The NHS Workforce Race Equality Standard (WRES) was introduced in 2015 to focus national and local effort in ensuring staff from black and minority ethnic backgrounds have equal access to career opportunities and receive fair treatment in the workplace.
The WRES prompts inquiry and assists participating organisations to develop and implement evidence based responses to the challenges their data reveals.
The WRES requires a self-assessment against nine indicators. Four of the indicators relate specifically to workforce data; four are based on data from the national NHS Staff Survey questions; and one considers BAME (Black, Asian and Minority Ethnic) representation on boards.
Clinical Commissioning Groups have two roles in relation to the WRES – as commissioners of NHS services and as employers. Since April 2015 the WRES has been included in the NHS standard contract, with trusts producing and publishing their WRES results on an annual basis. In addition to the NHS standard contract, the CCG Improvement and Assessment Framework also requires CCGs to give assurance to NHS England that their providers are implementing and using the WRES.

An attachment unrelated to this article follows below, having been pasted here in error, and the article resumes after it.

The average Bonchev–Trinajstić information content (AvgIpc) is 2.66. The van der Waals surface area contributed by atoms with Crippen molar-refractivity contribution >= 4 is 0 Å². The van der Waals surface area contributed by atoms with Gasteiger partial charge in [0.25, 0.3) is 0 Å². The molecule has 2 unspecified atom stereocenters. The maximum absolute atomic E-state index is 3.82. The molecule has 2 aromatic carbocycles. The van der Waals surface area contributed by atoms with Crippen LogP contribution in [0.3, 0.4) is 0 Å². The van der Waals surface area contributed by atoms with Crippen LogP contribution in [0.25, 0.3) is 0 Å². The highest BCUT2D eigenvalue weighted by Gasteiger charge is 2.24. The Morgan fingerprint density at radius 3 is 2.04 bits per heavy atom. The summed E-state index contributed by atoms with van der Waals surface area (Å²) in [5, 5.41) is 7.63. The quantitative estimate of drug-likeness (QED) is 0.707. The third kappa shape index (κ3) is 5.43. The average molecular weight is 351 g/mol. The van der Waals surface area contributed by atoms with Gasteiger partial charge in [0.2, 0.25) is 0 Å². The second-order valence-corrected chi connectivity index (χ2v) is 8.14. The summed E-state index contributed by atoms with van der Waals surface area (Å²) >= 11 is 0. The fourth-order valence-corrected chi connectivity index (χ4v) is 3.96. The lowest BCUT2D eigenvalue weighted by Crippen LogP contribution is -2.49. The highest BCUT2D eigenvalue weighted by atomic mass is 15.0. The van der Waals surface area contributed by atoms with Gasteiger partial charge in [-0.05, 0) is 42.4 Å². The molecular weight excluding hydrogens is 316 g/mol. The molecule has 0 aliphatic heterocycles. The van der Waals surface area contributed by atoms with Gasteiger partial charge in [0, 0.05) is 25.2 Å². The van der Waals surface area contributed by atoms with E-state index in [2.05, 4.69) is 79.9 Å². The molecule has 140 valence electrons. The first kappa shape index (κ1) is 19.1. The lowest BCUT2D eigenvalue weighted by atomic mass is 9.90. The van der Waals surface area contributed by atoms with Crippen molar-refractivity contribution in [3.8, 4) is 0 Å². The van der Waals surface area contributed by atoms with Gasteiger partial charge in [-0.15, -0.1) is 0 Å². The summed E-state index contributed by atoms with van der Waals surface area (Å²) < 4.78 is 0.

CCGs are required to commit to the principles of the WRES and apply as much of it as possible to their own workforce, though they are not formally required to fully apply the WRES to themselves as often CCG workforces are too small for the WRES indicators to either work properly or to comply with the Data Protection Act 2018. At a minimum level, CCGs are expected to have ‘due regard’ to using the WRES in helping to improve workplace experiences and representation at all levels for their own BAME staff.
Given the size of the workforce for BSol CCG and to demonstrate good leadership, to identify concerns within the workforce and set an example to providers the WRES has been fully implemented by the BSol CCG.
You can read the latest BSol CCG WRES findings and report here.